The global supply chain encompasses all the links connecting a manufacturer to the end users of its products. These links may take the form of manufacturing plants, supplier warehouses, vendor facilities, ports or hubs, retail warehouses or facilities, and outbound shipping centers. They also implicate all the methods and mechanisms by which goods are transported: trucks, ships, airplanes, or railcars. Since the inception of transportation networks, security has continuously played a role, albeit mostly a tertiary one, in the planning and execution of increased efficiencies and cost reduction. 

On September 12, 2001, leaders of organizations the world over woke up to a new set of realities, more formidable and unexpected than they had ever faced. Some of the realities were subtle and even necessary: government agencies increasingly scrutinized the content of telecommunications and financial transactions. 

Others were stark and in-your-face: mindnumbing security lines at airports and new import/export regulations. In spite of those traumatizing events, the global economy continued to grow with even more goods, services, and people moving through the global supply chain, increasing the necessity for better understanding and security. 

As the post-9/11 era is evolving, it is clear that this newly acquired friction will be part of the new supply chain reality. Organizations that had been accustomed to a steady devolution of the non-revenue-generating aspects of their enterprise like security were now thrust into the need to somehow deal with these realities. And, while the 9/11 attacks were undoubtedly a dramatic event, they also brought security to the forefront.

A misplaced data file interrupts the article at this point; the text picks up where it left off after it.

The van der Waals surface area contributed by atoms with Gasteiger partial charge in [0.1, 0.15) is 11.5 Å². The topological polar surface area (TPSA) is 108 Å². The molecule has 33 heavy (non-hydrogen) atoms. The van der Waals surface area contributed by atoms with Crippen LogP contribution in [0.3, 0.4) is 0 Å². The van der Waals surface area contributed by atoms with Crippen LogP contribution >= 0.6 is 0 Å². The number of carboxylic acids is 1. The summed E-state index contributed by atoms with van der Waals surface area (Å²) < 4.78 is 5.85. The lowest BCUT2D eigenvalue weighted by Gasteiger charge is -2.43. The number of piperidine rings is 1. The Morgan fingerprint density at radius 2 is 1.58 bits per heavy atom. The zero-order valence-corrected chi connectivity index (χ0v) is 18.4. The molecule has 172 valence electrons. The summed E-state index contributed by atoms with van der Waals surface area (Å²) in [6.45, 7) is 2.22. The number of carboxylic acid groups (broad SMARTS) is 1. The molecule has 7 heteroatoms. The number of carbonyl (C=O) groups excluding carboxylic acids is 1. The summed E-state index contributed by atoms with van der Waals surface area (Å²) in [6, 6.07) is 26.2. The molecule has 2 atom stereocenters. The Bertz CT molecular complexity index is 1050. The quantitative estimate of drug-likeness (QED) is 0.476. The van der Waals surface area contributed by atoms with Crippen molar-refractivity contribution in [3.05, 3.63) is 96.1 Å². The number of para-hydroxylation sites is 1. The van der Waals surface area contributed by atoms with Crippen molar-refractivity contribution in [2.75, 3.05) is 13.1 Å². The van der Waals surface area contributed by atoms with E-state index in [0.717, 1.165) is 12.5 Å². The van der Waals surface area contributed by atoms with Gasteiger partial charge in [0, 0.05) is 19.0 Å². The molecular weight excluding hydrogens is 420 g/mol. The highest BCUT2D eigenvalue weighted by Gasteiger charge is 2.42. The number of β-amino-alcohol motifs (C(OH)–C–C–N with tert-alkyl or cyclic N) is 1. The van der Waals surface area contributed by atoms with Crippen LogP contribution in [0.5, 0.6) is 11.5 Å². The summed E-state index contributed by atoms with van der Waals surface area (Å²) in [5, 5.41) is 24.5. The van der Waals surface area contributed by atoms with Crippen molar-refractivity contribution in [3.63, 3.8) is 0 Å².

When trying to secure something as vast and dynamic as the global supply chain, a lot can go wrong, including systematic mismanagement and inefficiency, criminal activity, or terrorism – to name just a few. On the other side of the ledger, government regulation, industry or association oversight, and security agencies – both public and private – remind us that there is just too much at stake to let problems languish or stagnate. It is estimated, for example, that thieves now steal $100 billion in goods each year from various points along the supply chain. What’s more, problems grow in magnitude when goods cross national borders, as they do with increasing frequency in the global economy. 

Meanwhile, governments continue to expand security mandates deeper into global supply chains. This continues to alter the ways supply chain security is viewed by policymakers, industry, and researchers around the world. Protecting the physical infrastructure of the supply chain – along with cargo, passengers, and personnel – is now held as both a national security priority and organizational necessity. 

Melding two very different objectives – security for the nation and efficiency for stakeholders – poses a new challenge to those who seek to understand the changing dynamics of the global supply chain. New governmental method mandates and compliance requirements for supply chain security must become a priority for all firms, whether they agree with it or not. 

Stricter security regimes, the threat of terrorism, and increasingly sophisticated criminal activity have made cross-border cargo movements more complex, putting the integrity of supply chains at much greater risk. As an executive from a global electronics manufacturer that operates in more than 150 countries put it recently, “We can have the most incredible manufacturing, but without effective global supply chain security, our products die as soon as they hit the border.” 

Furthermore, in the hypersensitive media obsessed world of today, international and even domestic terrorists recognize the impact an attack against the global supply chain can have. As a result, much of the action around global supply chain security is being driven by the actions of those who seek to harm the system. These individuals and groups have shown remarkable resilience and no sign of backing away from the multiple targets of opportunity they perceive that the supply chain provides them.

This article originally appeared ISM's 2019 Summer Newsletter.

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